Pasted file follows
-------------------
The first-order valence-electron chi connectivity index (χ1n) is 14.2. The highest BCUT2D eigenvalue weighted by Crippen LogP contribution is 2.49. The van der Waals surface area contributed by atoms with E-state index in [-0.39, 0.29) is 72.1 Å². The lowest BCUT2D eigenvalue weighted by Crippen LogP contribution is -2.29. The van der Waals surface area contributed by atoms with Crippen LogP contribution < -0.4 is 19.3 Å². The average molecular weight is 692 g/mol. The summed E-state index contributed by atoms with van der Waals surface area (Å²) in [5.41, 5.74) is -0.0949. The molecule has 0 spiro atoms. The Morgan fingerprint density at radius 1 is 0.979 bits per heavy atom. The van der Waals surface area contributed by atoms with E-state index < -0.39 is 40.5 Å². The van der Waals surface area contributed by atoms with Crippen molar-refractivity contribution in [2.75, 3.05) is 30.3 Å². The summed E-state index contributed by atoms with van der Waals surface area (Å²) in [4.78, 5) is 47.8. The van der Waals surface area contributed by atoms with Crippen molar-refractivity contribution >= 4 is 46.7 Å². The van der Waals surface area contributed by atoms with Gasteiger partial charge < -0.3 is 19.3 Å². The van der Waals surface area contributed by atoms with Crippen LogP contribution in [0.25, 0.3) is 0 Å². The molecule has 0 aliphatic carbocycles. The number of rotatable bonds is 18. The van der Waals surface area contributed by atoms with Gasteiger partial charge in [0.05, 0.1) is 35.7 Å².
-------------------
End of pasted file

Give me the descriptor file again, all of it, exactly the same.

The first-order valence-electron chi connectivity index (χ1n) is 14.2. The highest BCUT2D eigenvalue weighted by Crippen LogP contribution is 2.49. The van der Waals surface area contributed by atoms with E-state index in [-0.39, 0.29) is 72.1 Å². The lowest BCUT2D eigenvalue weighted by Crippen LogP contribution is -2.29. The van der Waals surface area contributed by atoms with Crippen LogP contribution < -0.4 is 19.3 Å². The average molecular weight is 692 g/mol. The summed E-state index contributed by atoms with van der Waals surface area (Å²) in [5.41, 5.74) is -0.0949. The molecule has 0 spiro atoms. The Morgan fingerprint density at radius 1 is 0.979 bits per heavy atom. The van der Waals surface area contributed by atoms with E-state index < -0.39 is 40.5 Å². The van der Waals surface area contributed by atoms with Crippen molar-refractivity contribution in [2.75, 3.05) is 30.3 Å². The summed E-state index contributed by atoms with van der Waals surface area (Å²) in [4.78, 5) is 47.8. The van der Waals surface area contributed by atoms with Crippen molar-refractivity contribution >= 4 is 46.7 Å². The van der Waals surface area contributed by atoms with Gasteiger partial charge < -0.3 is 19.3 Å². The van der Waals surface area contributed by atoms with Crippen LogP contribution in [0.25, 0.3) is 0 Å². The molecule has 0 aliphatic carbocycles. The number of rotatable bonds is 18. The van der Waals surface area contributed by atoms with Gasteiger partial charge in [0.05, 0.1) is 35.7 Å².